Procurement under pressure

A separate study conducted by Sedex, a sustainability software provider, that surveyed over 250 senior procurement leaders at North American companies (not Sedex customers) at the end of 2023, found that 40% are ignoring sustainability in their procurement operations, and 37% said they are unaware of sustainability-related legislation that impacts their businesses.

Juliano said that procurement represents a good area to attack because it is an area “where you can make significant changes without having to change your employee base drastically.”

Spend cost reduction is perennially a high priority for procurement,” explained Chris Sawchuk, The Hackett Group's principal and global procurement advisory practice leader. “But economic concerns have propelled it back into the top spot this year. In addition to the array of global economic challenges, companies are concerned about their ability to grow revenue, so cost focus and margin expansion are key. Many companies are even hoping to claw back some of the inflationary cost increases to support margin growth.”

The Hackett Group recently released its 2024 Procurement Key Issues research, which found that the top issue for procurement professionals this year is cost reduction.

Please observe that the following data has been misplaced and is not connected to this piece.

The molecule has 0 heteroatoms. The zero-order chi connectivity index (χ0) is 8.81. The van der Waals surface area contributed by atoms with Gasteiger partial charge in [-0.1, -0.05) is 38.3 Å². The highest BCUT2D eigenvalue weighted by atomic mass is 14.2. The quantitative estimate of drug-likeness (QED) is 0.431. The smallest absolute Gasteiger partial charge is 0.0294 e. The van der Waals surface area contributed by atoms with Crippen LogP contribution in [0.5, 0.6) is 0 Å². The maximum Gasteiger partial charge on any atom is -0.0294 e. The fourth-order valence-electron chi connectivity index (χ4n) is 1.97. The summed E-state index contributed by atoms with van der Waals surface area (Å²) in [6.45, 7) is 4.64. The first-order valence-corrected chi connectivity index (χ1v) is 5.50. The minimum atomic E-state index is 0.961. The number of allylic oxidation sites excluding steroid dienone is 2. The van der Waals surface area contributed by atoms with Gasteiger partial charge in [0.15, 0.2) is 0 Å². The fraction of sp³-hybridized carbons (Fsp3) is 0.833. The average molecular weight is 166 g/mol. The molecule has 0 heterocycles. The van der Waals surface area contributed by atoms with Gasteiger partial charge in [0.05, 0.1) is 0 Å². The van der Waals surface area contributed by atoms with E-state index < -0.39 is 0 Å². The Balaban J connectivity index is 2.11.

Juliano said that planning and network are two areas where big ticket savings are possible. She advised that thinking within a one- to two-year timeframe, which can change the way executives approach cost control. Work from an integrated business plan, Juliano said, and then you can “work to the other areas of the business and start to reverberate that efficiency throughout.”

Juliano said she spends about half her consulting time working on procurement issues.

“It is such a strategic backbone of operations and a huge area of opportunity,” she said. “I mean, procurement is where sustainability is driven. It’s where innovation happens. It’s where risk is managed. I mean, there’s just so many elements to it, but you’re absolutely right. The vast majority of clients that I have, have significant inefficiency in procurement.”